Temp Jobs with Permanent Conditions

I’ve been looking to fill a hole. Not an emotional one. The kind of hole that a temp job can fill. At least theoretically. You know, the kind of job that helps you stay somewhat employed, somewhat confident, somewhat socially and emotionally engaged while you wait to dig your ice shoes into a 7–4 or 9–5 or 4–12 that will really pay the rent.

You see, I was away for a short while. Away from every-thing. Life had really gotten me in a knot. On top of that, I couldn’t stop working because school and I couldn’t stop school because work. I’d lost sight of the ground, and even weekly hikes and books about bugs couldn’t help me realize my own nature.

I found it via an independent route, but it involved somewhat of a hard reset. I did my best to keep from burning bridges and luckily there are still a few people around in the city who are supportive and understanding of my situation, but if I’m to do things right, ultimately I know that I will have to do them by myself, and I’m somewhat comfortable with the crippling fear that this realization causes within me.

Which is really the only reason I’m holding it together. The last few months back have been rough. I’ve been pretty much chronically unemployed, despite not having any really valid excuse to be. Pickiness is definitely a factor; I’m afraid to get into a bind that I can’t get out of, because I’ve been susceptible to situations like that before. I hate quitting. I hate disappointing people. And I’m proud of my adaptability. That doesn’t mean I’m comfortable with it.

I don’t think I’m too proud, though. I worked at a construction site for a week. I didn’t have any subtle ideas about what I had to do to keep my momentum going. Go to a temp agency, get placed, do the hours, get the paycheque. It was simple and I even invested money in some equipment, because it seemed worth it at the time.

But as usual, I felt like I was in the wrong system. The work, while physically demanding, and extremely degrading, was simple enough. But the interactions on the job were extremely uncomfortable. In the end I couldn’t continue because the dust on the job (even though I was wearing a cheap mask) aggravated my breathing and I am still suffering from inflammation almost two weeks later. Perhaps my years as an academic didn’t prepare me for the shitty air of working in the “real world” (in a shittily constructed apartment from the turn of the last century), but I feel more like the barrier that I am fighting against now is a result of perspectives, and not specific to the temp job itself.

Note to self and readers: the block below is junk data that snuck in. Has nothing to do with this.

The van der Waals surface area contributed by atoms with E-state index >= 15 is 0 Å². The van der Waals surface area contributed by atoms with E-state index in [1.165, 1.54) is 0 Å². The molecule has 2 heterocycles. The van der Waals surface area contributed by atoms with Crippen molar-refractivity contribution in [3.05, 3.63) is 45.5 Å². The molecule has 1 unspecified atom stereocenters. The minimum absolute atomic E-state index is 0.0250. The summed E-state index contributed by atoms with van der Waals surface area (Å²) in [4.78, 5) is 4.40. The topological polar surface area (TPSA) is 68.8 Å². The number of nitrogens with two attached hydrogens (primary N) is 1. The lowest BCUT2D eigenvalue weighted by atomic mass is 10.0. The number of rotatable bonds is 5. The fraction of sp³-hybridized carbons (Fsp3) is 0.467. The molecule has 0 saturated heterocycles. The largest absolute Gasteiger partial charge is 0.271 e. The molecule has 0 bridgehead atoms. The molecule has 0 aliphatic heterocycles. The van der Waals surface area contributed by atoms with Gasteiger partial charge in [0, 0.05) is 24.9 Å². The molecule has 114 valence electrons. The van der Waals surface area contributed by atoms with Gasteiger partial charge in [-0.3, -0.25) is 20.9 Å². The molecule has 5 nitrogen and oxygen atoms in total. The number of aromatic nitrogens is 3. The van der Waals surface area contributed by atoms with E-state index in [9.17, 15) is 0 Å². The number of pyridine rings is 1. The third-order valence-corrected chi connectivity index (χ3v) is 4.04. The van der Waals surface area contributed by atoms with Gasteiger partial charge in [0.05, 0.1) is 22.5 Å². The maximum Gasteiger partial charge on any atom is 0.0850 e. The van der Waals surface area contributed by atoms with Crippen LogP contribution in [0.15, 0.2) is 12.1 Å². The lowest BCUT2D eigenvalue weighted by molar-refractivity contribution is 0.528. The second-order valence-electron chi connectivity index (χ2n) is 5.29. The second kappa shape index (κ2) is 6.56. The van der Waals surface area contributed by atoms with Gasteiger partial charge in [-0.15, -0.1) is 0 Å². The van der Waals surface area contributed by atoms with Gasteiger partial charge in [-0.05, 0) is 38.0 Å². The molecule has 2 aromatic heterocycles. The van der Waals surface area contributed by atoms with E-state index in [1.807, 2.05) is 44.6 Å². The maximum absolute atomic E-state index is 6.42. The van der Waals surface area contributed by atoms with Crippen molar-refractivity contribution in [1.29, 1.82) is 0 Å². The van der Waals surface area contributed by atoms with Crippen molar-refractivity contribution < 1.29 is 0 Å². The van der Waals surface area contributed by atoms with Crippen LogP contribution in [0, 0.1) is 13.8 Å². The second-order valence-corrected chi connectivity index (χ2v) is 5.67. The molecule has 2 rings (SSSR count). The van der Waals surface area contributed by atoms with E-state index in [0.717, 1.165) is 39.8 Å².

Temp jobs are typically the worst jobs imaginable, in every field. You’re treated like dirt, people will take out the bitterness they feel about their own situation on you, and this is the part that completely baffles me: the people around you are constantly wondering if you’re considering sticking around for the long haul! In fact, it seems like the expectation is that you actually want to. Nobody could possibly want to work day-to-day, especially in a shitty job like the one you have, so when are you planning on cashing in to get that useless qualification that will allow you to move “up” to my privileged position. Scare quotes because the people asking these questions generally hate their own jobs, and seem to work simply because they see no way out of their shitty situation.

When I was “away”, I realized this wasn’t true. No matter how simple and repetitious the work, there is no reason for it to be uncomfortable. I really enjoyed the “shitty” work I ended up doing last year after I quit, even if it didn’t pay very well, and the social situation was less than stellar. But work is work, and as long as it doesn’t make me sick, mentally or physically, I don’t see why it should be such a contentious issue.

Now that I’m back in the city, though, it’s so obvious that people don’t have this perspective, and temporary, boring work is extremely hard to find, and is generally a gruesome undertaking when it is, as a result. I’ve taken to volunteering a few times a week, just to remind me how fun work is. Volunteering at a homeless shelter with drug addicts and crazy people. And it’s positively blissful. Most of the other volunteers aren’t in my situation though. They are generally volunteering because they’re either too young to have responsibility, or too old to need to worry any more about things like money.

I have to constantly remind myself that my situation will get better soon to avoid crippling anxiety. I get what it’s like to be homeless and unemployed a little bit now, I think. The system doesn’t let you “wade your feet” into job-fullness. It tempts you with a lollipop and then handcuffs you to the fence beside the dumpster if you’re desperate enough to take a job that doesn’t require you to be already entrenched in some ridiculously specialized industry.

And people with mental health issues, physical handicaps, or additional non-work related personal issues? I can’t imagine the hurdles they must have to jump through. As it is I am constantly ashamed by the number of people who assume things are going to go well for me. I am constantly fearful and there doesn’t seem, from the outside, to be any rational reason to be.

So perhaps it is an emotional hole I am looking to fill, indirectly. If everything goes well, I am sure I will look back on this unemployment hole and be glad it’s over, or maybe I will regret not having as much free time anymore. But as long as the availability of casual, healthy temp jobs (with real hours) to workers without specialized skills isn’t there, I have to face that I will be buffeted constantly by waves of anxiety, obfuscating the clear waters that lie out in front of me, just beyond the beachhead.